Early in the book, Pausch described his upbringing and family life. He talked about his father and his mother. I saw a lot of my mom and dad in what he wrote and how he thought about them every day and all the time. We had similar upbringings in several ways in different locations. Very similar in fact. He was 46 when he wrote the book. I am that age right now. He lectured all the time as part of his job. I do the same.

Family values were very important to Pausch but work had a similar importance and was a constant demand. In the book he wrote about his struggle to spend his dying days with his wife and children while also putting together his legacy in the form of his last lecture. He wrote about using the last few months of his life to uproot his family from my hometown (and his) of Pittsburgh and moving his family to a place where extended family and friends would help his wife Jai to raise the children. Life was not easy for Pausch in those last months leading up to his book. And then it got worse. He was told he had less time on this planet. The plan became to jam six months into two.

“Last Lectures” at universities, as described in the earliest part of the book, are fairly commonplace. Universities often allow their esteemed professors to provide commentary on their life, how their life has led them to that day, and the direction that their life is pointing. The last lectures typically are not lectured by a person who knows their life is coming to a close.

I am just now starting into the actual lecture. I have heard from several people that the lecture itself is humorous, serious, reflective, inspirational, all of the things that make it an absolute must read. Stay tuned, I am getting there.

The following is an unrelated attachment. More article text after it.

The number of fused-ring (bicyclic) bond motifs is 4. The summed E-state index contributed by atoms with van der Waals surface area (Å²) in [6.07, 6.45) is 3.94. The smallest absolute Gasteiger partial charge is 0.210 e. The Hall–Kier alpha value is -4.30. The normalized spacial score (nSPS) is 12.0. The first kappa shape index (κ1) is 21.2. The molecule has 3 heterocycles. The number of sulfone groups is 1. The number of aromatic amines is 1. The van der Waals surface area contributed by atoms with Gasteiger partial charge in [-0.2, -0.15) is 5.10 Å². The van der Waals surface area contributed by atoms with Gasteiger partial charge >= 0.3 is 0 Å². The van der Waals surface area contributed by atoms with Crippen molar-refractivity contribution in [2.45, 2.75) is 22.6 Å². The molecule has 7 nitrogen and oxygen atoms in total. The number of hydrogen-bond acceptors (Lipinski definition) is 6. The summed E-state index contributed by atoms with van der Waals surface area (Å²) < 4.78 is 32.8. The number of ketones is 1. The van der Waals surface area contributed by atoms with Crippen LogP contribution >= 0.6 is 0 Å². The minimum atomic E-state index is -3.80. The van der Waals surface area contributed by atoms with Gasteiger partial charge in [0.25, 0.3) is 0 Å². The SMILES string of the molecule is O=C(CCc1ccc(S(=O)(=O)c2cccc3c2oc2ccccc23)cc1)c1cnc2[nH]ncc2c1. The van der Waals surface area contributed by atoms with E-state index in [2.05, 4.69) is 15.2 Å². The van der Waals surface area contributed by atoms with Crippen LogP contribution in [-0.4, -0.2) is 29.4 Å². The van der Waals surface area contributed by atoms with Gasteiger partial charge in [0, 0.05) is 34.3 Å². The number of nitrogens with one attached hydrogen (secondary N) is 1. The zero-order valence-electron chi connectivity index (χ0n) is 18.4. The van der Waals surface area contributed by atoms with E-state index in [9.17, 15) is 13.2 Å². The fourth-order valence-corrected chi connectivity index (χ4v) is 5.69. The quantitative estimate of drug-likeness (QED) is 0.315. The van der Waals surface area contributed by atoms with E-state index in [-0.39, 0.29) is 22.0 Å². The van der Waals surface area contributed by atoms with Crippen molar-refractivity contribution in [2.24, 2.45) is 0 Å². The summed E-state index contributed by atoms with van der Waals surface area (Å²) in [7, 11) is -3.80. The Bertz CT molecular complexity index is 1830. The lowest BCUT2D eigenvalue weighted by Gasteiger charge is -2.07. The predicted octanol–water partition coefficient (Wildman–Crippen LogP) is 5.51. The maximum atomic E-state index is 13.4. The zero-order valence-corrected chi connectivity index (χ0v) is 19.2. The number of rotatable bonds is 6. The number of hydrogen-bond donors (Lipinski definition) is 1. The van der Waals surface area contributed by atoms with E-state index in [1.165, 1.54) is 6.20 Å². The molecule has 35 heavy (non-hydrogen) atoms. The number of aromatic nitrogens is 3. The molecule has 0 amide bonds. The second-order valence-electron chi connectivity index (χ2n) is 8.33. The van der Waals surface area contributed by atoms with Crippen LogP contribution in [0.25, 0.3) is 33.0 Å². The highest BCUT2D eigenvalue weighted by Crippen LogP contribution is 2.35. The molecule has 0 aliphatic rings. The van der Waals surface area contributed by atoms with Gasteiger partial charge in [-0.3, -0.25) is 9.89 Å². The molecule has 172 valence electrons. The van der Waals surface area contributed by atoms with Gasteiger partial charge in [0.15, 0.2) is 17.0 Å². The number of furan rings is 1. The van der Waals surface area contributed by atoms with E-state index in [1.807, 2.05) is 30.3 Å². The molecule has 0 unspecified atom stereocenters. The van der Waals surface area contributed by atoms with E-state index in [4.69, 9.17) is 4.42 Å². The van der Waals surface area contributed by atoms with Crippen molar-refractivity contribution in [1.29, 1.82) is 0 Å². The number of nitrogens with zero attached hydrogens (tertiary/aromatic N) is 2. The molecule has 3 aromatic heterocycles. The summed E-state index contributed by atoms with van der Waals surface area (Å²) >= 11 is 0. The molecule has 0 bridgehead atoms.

After Reading the Lecture / Months Later

It is now January 2009.  If you didn’t catch the intro to this piece, go back and start at the beginning.  The State of the Union (so to speak) has gone from dreary to dreadful here of this blog/review was written.  We (the U.S.) have new hope and that is something that I couldn’t say back in September, but then again, things weren’t as bad then as they are now. I really needed that inspiration again.

You know…you can do everything right, and the Lord knows that I haven’t, and life can still deal you a bad hand.  Lots of people are presently being dealt a bad hand and not because of anything they have done.  Was Randy Pausch handed a bad hand?  How do you deal with the bad hand when you know you cannot throw in the cards?  Let’s get back to the The Last Lecture.

Really Achieving Your Childhood Dreams

I assume that all of us had childhood dreams.  I know that I did, yet I never wrote them down.  I am not talking about dreams in the form of what Nicholson and Freeman wrote down on the Bucket List (things they would do before they kick the bucket [die] including “witness something truly majestic” and “kiss the prettiest girl in the world”).  I had dreams about what life held in store for me, where I would live, who I would marry, what kind of kids I would have, and what the heck would do when I grew older.  I had a lot of dreams.

I also have to tell you that I have a wonderful home in the Pittsburgh-suburbs that my wife and I designed, with a wonderful wife of more than 20 years, and two terrific daughters that are smart, funny, and very thoughtful towards others.  It appears to me that many of my dreams have been met.  I wanted to be an architect and ended up being an Information or Data Architect (okay not exactly).  So be it.

In The Last Lecture, Randy Pausch outlines several of his childhood dreams and then tells brief anecdotes of his brief life that corresponded with those dreams.  Pausch wanted to be a Disney Imagineer.  He wanted to play in the National Football League.  He wanted to author an article in the World Book Encyclopedia and win stuff animals.  He wanted to be Captain Kirk.